With the singer’s soon-to-be-iconic vocal kicking in, the album is set up for success and it never really disappoints form then on.
15. Color Theory – Soccer Mommy
The dreaded second album is an adage as old as time yet Sophie Allison—AKA Soccer Mommy—seems to have skipped that potentially hazardous moment and just gone straight ahead to ‘acclaimed artist’ as she delivers her sophomore record Color Theory with a heightened sense of self.
Moving into the world of semi-fame and the gruelling demands on indie artists these days means her material has become engulfed by the melancholy of modern society as displayed on ‘royal screw up’. When this sentiment is put together with singles such as ‘circle the drain’, ‘yellow is the color of her eyes’ and ‘lucy’ we have a far darker expression than we’ve ever seen from Allison.
Yet such is her talent that these moments don’t feel incomprehensible or conceited, in fact, the very opposite. Instead, they feel like authentic moments of sharing, of artistic expression in the place of therapy and the reaching hand of someone who may already understand. It’s not the inky black of the night but the first breaks of a deeply purple morning.
14. songs / instrumentals – Adrianne Lenker
2020 was rough. We all know it, we were there. But, thankfully, some albums arrived during the lockdown to not only offer us great music but a genuine escape from the terrors of the world around us. At one point in the summer, those terrors felt like legitimate boogiemen at our collective windows. Luckily, an album like Adrianne Lenker’s songs is capable of not only ending that nightmare but offering up some much dreamier scenarios too.
Spread across two records but forming one serious piece, the Big Thief singer delivers quite possibly the seminal moment of her entire career. Within the songs on the album, sometimes without even words, Lenker shares her feelings of loss, loneliness and regret all with the deft touch of an auteur. While the subject matter may not be the first things people think of when hoping for an escape from a desperate world, there’s something ethereal and romantic about Lenker’s acceptance of the world around her. Yes, there is darkness in the world, but the light surely makes up for it.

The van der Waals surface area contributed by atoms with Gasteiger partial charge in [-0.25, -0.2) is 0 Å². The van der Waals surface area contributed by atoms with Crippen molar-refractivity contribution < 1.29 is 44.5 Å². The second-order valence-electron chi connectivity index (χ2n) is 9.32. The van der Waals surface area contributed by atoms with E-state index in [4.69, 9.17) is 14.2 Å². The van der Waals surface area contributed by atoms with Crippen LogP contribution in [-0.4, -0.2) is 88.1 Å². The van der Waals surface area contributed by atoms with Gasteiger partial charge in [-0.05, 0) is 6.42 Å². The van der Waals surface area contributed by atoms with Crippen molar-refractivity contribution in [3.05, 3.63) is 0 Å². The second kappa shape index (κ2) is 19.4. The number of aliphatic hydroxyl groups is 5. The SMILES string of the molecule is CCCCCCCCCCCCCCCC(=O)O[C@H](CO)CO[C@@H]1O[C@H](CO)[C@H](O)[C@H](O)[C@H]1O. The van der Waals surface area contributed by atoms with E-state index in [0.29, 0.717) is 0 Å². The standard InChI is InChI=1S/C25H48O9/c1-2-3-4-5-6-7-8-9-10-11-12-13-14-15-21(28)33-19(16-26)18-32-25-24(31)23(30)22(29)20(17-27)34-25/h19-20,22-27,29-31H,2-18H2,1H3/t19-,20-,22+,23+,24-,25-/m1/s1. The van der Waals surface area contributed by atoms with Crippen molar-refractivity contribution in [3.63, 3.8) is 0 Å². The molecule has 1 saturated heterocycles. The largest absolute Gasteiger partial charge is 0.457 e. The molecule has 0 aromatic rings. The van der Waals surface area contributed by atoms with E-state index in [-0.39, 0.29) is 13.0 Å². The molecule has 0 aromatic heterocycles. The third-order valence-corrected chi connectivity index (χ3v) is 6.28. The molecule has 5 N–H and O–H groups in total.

13. Alfredo – Freddie Gibbs and The Alchemist
Few artists have had a stronger last couple of years than Freddie Gibbs. A fearsome foe, the rapper has been the definition of prolific. Whilst, releasing music at such an intense rate would ordinarily harm the quality of output, but then again, Freddie Gibbs is no ordinary artist.
The record is the first full-length project between Gibbs and producer The Alchemist and, judging by the chemistry on show throughout Alfredo, it won’t be their last. Gibbs’ flow is one of the greatest joys in modern hip-hop, and in The Alchemist, he seems to have met his match as the gravel tone of Gibbs’ delivery marries effortlessly with the hazy grooves Alchemist has to offer.
The duos zestful 35-minute journey takes you through this wild journey looking at the life of Mafiosos and leaves the listener pining for Alfredo II.
12. Song For Our Daughter – Laura Marling
It would appear that Laura Marling welcomed herself home, her new album Song For Our Daughter was a warm, golden-hued gem in a dark time from of one of Britain’s finest songwriters. The follow-up to 2017 effort Semper Femina was always going to be difficult but, somehow, Marling has managed to gather every note of what has made her a landmark artist and deliver it in an inspiringly honest new way. Song For Our Daughter is the mark of an artist genuinely working from within.
It was an album which saw the singer take control of the arrangements and enact her vision intently: “I demoed everything really heavily, and re-edited loads of stuff,” she says. “So I did all of the arrangements, I knew all the musicians I wanted to work with. I mixed the record with Dom [Monks — who has engineered several Marling albums]. And all of the backing vocals on this album I did at home because I wanted no one else’s opinion.”
There simply couldn’t have been a year like 2020 without IDLES helping to prop us up. The Bristolian punks are legends in these parts thanks in no small part to their previous record Joy As An Act of Resistance which, despite angering a small section of the music scene, largely united a generation around the idea of positive punk rock. It may sound nauseating, but in reality, it’s just sick. Ultra Mono is just an extension of that sound but with a slightly darker turn.
Songs like ‘Mr Motivator’ and ‘Model Village’ were proof that the party wasn’t over and while there were some calls of the band deliberately attempting to play the moment in front of them. After all, positive punk rock is a pretty safe bet in a worldwide lockdown. Of course, there is one succinct answer: so what?